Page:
Silent night, Holy night
Son of God, Love’s pure light
Radiant beams from thy holy face
With the dawn of redeeming grace
Jesus, Lord at thy birth
Jesus, Lord at thy birth
The beautiful, moving Silent Night, in its second verse, captures one of the most beautiful images in all of Scripture. It refers to Jesus as “love’s pure light”. This rich turn of phrase feels like Christmas. It captures imagery from the stories of Jesus’ birth, like the bright star which guides the shepherds to the young family. It reminds us of Christmas lights and evokes feelings of hope and clarity.
It also echoes the Gospel of John’s opening ballad to the coming of Christ:
In the beginning was the Word, and the Word was with God, and the Word was God. He was in the beginning with God. All things came into being through him, and without him not one thing came into being. What has come into being in him was life, and the life was the light of all people. The light shines in the darkness, and the darkness did not overcome it … The true light, which enlightens everyone, was coming into the world.
John describes Jesus as the light of the world, shining in the darkness. Silent Night takes hold of this metaphor, and the deeply held sentiment that God is love, and announces Jesus as “love’s pure light”. God is love, and Jesus is the light of that love coming into the world.
It’s easy to understate the significant choice of “light” as a metaphor for Jesus. It will fundamentally define who Jesus is and what Jesus means to the world. The way Jesus moves and acts in the world is like light shining into darkness.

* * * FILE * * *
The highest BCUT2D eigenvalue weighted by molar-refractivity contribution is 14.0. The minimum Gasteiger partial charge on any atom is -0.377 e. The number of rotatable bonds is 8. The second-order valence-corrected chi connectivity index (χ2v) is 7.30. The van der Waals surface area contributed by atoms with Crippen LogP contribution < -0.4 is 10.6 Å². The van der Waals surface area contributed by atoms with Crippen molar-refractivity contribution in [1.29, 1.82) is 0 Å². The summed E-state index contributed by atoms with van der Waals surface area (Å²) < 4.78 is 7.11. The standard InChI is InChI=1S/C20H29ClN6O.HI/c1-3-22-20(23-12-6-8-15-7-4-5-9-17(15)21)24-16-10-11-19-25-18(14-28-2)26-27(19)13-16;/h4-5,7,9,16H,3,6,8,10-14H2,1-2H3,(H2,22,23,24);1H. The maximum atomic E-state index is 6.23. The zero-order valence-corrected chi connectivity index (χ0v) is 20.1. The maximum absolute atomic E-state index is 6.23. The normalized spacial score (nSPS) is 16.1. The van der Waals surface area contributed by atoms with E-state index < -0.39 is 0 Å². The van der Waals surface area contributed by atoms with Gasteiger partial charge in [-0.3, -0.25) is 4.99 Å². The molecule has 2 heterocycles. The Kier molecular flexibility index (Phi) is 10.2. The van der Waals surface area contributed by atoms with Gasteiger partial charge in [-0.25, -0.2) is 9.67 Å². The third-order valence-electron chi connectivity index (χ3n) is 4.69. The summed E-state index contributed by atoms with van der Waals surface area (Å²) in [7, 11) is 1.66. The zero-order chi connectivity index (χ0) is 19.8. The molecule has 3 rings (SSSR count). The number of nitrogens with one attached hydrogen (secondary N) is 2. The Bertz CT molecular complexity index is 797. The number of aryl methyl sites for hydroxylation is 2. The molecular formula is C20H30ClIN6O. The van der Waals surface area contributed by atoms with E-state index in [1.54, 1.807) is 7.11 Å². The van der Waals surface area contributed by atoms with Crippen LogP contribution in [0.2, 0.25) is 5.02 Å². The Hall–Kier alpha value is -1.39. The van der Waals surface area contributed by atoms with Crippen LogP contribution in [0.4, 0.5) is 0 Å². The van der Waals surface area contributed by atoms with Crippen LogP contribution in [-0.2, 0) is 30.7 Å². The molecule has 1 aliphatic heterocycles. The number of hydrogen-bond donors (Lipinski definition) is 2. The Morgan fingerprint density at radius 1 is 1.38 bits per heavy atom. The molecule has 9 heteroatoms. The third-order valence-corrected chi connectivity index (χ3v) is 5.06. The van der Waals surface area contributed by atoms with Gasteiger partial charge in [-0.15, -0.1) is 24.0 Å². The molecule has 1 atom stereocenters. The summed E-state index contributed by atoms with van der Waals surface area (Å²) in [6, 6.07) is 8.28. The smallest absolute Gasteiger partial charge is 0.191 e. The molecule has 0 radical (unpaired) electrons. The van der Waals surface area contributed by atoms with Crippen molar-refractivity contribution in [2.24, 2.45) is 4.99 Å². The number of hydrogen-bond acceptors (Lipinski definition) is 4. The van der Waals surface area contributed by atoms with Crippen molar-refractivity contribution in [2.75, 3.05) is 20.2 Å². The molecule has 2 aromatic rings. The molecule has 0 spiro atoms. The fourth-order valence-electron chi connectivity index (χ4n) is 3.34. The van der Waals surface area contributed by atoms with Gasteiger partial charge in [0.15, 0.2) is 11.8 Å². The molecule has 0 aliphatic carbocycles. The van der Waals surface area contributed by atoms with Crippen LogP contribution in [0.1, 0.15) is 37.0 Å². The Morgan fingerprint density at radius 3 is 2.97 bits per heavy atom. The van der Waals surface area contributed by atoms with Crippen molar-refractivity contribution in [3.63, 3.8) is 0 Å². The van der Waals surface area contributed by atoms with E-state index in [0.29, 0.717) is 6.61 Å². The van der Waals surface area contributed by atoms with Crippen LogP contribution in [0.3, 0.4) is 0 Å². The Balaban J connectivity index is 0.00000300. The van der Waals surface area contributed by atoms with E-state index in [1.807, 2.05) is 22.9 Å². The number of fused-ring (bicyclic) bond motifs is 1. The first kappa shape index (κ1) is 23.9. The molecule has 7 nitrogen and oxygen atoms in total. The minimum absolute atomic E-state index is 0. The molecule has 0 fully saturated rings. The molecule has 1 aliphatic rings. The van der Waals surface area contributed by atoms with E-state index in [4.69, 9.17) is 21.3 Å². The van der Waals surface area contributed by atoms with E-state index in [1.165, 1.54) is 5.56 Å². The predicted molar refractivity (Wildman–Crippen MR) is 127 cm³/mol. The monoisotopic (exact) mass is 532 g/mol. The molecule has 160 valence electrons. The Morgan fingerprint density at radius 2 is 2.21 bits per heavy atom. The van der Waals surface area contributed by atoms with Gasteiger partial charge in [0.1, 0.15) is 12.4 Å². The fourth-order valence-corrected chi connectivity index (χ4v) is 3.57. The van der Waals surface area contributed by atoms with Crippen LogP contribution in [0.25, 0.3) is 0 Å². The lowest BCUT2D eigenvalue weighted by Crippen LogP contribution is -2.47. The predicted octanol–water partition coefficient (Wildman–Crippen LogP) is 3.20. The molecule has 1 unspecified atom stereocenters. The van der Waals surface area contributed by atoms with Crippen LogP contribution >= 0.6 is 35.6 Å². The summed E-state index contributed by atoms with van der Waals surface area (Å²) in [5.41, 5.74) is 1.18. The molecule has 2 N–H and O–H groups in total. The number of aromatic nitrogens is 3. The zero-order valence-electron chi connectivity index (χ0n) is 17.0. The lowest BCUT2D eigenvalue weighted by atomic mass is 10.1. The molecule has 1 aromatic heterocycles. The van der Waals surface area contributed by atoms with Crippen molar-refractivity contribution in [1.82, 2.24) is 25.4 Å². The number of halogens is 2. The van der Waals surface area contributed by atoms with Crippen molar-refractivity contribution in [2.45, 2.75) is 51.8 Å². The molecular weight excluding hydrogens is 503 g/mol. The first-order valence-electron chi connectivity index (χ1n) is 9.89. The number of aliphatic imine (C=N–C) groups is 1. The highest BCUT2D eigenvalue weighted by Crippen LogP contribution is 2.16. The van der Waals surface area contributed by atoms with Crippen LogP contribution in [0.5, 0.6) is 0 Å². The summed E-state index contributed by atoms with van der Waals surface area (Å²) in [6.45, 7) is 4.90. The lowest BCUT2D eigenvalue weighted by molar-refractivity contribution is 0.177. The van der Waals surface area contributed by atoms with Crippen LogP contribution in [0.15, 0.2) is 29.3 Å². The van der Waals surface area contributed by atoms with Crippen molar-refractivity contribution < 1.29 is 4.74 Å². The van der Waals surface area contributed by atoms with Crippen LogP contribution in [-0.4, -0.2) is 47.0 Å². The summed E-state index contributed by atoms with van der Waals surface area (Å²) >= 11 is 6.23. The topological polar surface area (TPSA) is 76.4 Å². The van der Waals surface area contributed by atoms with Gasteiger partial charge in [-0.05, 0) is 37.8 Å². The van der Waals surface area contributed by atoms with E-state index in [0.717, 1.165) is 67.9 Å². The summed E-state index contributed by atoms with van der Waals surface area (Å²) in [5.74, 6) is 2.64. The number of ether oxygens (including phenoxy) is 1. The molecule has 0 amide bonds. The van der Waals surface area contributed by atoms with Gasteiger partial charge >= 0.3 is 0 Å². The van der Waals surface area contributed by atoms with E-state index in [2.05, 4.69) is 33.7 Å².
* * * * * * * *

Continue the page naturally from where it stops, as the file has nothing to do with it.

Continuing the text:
Have you ever been told that “one bad apple spoils the barrel”? Or have you ever been told to stay away from something because it’s “dirty”, and you are “clean”? Or perhaps you’ve heard the old parable asking you if you would eat a pie if you knew there was something unseemly baked into it, even if it was only just a little bit?
Sometimes we get stuck in metaphors like these. We use “dirty” and “spoiled”, as opposed to “clean” or “good” to talk about how we move and act in the world. These metaphors shape how we see each other, how we talk about things, and ultimately how we live. We think of ourselves as clean, and of other things or even people as dirty. Following this metaphor, we do what one does with clean things: we keep them away from dirt. After all, if you throw a clean shirt into mud, the shirt gets dirty, and the mud stays mud. Right?
But Jesus, the Gospels, and Silent Night see it differently. “The light shines in the darkness, and the darkness did not overcome it.”
When it comes to light and darkness, the metaphor changes. Light always overcomes darkness, and never the other way around. If you light a candle in a dark room, even if the amount of darkness so overwhelms the amount of light, the light itself never changes. The light is not “darkened” by darkness. Rather, the darkness is always “lit” by the light, however small.
In this way, we understand the forces of good to be more powerful than the forces of evil. Jesus will go on to make an entire ministry out of showing everyone that his “cleanness” is more contagious than even the worst sinner’s “dirtiness”. He will touch lepers, speak to outsiders, and dine with sinners, and never become less holy for it; for Jesus understands himself to be light shining into darkness, not cleanliness protecting itself from dirt.
As we sing Silent Night this season, and remember the coming of Jesus to be “love’s pure light”, we may come to see ourselves similarly as lights in the world. However much darkness there is, the pure light of love remains unaffected. May we be people of light, more than people of cleanness. Our world needs light; our world needs Love.